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Let's Get Physical

A substance is a type of matter. For example, water is the substance. When you add cocoa to water, it makes hot chocolate, another substance. Hot chocolate is a substance that you drink on cold winter mornings.

A property is a feature of a substance. For example, a property of water is that it is a liquid at room temperature. Another property of water is that it freezes at zero degrees Celsius. Finally, water will boil and become a gas at 100 degrees Celsius at sea level. Properties of hot chocolate are its warm temperature and sweet taste.

What a state!

One way to describe the physical properties of a substance is to identify its form, or state. The three states (or forms) of matter are:

  • solid
  • liquid
  • gas

 The air we breath is a gas. The water we drink is a liquid. The desk you sit at is a solid. Many types of matter can exist in more that one state. Water is a unique substance because on Earth it naturally exists in all three states.

Each form or state of matter is different. The molecules in a solid, liquid and gas move at different speeds and are “packaged” differently. For example, the molecules in a solid are tightly packed together, while the molecules in a gas move about much more freely.

Explore this by draging your mouse over each picture below. You will see a model of how the particles of each state of matter are moving. Watch closely for differences! 



Home Activity

Changing the state of matter ...
or making ice cream


  • 2 cups of sugar
  • 4 cups half and half
  • 2 teaspoons of vanilla
  • 1/2 teaspoon of salt
  • Plastic gallon jug with a lid
  • Crushed ice
  • 1/4 cup salt
  • Spoons
  • Cups
  • One large re-sealable bag
  • One small re-sealable bag

*Be sure to have an adult help you with this activity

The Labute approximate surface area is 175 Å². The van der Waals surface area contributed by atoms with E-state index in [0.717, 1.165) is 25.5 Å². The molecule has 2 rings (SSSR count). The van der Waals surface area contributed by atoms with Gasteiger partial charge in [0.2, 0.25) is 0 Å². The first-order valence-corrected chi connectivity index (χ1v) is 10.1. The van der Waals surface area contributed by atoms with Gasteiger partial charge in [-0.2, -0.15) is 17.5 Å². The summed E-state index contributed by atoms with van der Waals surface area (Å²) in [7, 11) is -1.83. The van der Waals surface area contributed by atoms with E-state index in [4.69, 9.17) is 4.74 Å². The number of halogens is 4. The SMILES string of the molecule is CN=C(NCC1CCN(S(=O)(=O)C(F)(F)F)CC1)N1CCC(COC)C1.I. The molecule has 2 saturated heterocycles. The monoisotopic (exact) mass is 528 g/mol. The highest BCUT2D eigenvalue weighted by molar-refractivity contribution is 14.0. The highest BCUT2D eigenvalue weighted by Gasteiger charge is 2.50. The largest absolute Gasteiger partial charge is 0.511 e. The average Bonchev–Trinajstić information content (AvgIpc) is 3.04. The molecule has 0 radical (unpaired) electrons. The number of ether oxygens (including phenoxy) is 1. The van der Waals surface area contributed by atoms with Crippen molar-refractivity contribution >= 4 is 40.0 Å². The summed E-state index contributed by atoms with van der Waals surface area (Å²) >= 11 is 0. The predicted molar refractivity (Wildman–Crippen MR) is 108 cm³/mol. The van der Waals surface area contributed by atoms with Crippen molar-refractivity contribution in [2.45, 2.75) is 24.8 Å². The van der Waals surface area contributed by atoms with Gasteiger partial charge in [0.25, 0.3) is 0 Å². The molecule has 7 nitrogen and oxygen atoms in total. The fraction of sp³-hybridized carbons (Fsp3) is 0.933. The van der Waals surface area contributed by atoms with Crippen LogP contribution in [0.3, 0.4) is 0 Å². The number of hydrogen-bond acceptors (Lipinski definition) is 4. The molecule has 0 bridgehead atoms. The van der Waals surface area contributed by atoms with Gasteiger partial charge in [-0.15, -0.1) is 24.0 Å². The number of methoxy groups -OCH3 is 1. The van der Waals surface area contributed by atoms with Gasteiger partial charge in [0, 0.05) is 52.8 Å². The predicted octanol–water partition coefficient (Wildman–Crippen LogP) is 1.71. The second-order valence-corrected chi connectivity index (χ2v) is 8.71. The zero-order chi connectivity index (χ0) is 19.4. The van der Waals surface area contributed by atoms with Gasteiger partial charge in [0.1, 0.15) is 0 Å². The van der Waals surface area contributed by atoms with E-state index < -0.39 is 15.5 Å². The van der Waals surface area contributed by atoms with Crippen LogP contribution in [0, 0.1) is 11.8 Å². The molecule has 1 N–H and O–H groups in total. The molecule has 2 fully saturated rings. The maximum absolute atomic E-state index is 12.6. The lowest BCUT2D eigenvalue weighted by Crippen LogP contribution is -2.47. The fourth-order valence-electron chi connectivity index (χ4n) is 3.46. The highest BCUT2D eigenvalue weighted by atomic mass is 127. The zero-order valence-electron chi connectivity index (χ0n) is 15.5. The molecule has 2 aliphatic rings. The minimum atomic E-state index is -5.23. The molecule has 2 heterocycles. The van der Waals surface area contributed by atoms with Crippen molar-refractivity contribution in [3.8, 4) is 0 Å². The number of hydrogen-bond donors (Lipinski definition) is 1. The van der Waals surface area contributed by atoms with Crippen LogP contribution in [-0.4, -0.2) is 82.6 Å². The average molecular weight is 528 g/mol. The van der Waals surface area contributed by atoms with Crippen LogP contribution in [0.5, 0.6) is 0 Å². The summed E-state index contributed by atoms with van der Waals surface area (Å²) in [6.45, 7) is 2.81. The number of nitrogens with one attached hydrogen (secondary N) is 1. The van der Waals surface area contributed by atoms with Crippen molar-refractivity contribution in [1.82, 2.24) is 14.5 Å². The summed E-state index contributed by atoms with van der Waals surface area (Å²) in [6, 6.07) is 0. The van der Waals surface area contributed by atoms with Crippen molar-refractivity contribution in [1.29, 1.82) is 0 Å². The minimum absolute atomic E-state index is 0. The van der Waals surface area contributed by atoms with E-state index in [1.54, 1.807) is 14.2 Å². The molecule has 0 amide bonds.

Note: This activity is more fun when done with a family member or friend. Write down what the liquid looks like before you put it in the ice. Describe what the liquid looks like after it has changed.


  1. Put the sugar, half and half, vanilla, and the salt in the gallon jug. Place the lid on the jug and shake well to make sure all of the ingredients mix.
  2. Put some of the mixture in your small re-sealable bag. Be sure to seal the bag well and do not overfill.
  3. Now take your large re-sealable bag and fill it half way full of ice.  Put your small bag full of the ice cream mixture inside of the large bag with the ice.
  4. Place the 1/4 cup of salt over the ice and then seal the large bags.

*STOP*  It is time to make a hypothesis.  How long do you think it will take to freeze the ice cream? (In other words, how long will it take for the liquid ice cream mixture to change state to a solid?)

  1. Slowly move the large bag back and forth in your hands. (Watch out ... this is COLD!)
  2. When the ice cream is frozen, remove it from the bags.
  3. Serve and enjoy!

While eating your ice cream, analyze your results, was your hypothesis correct?


  1. Would adding more ice make the mixture freeze faster?
  2. How do you think the salt affects the freezing time?


Get the plug-ins: Get Adobe Acrobat Reader , and Get Quicktime Player. (The QuickTime plug-in is needed to play sounds and movies correctly.)

Want to share photos of you or your friends doing this activity? Send it in an e-mail with the following information:

  1. The title of the activity
  2. The URL (Internet address)
  3. Your name.
Remember that no pictures can be used that show student faces or student names on it. 

Teachers should view the Teacher Site Map to relate Sci-ber text and the USOE 5th grade science core.

Updated October 24, 2008 by: Glen Westbroek

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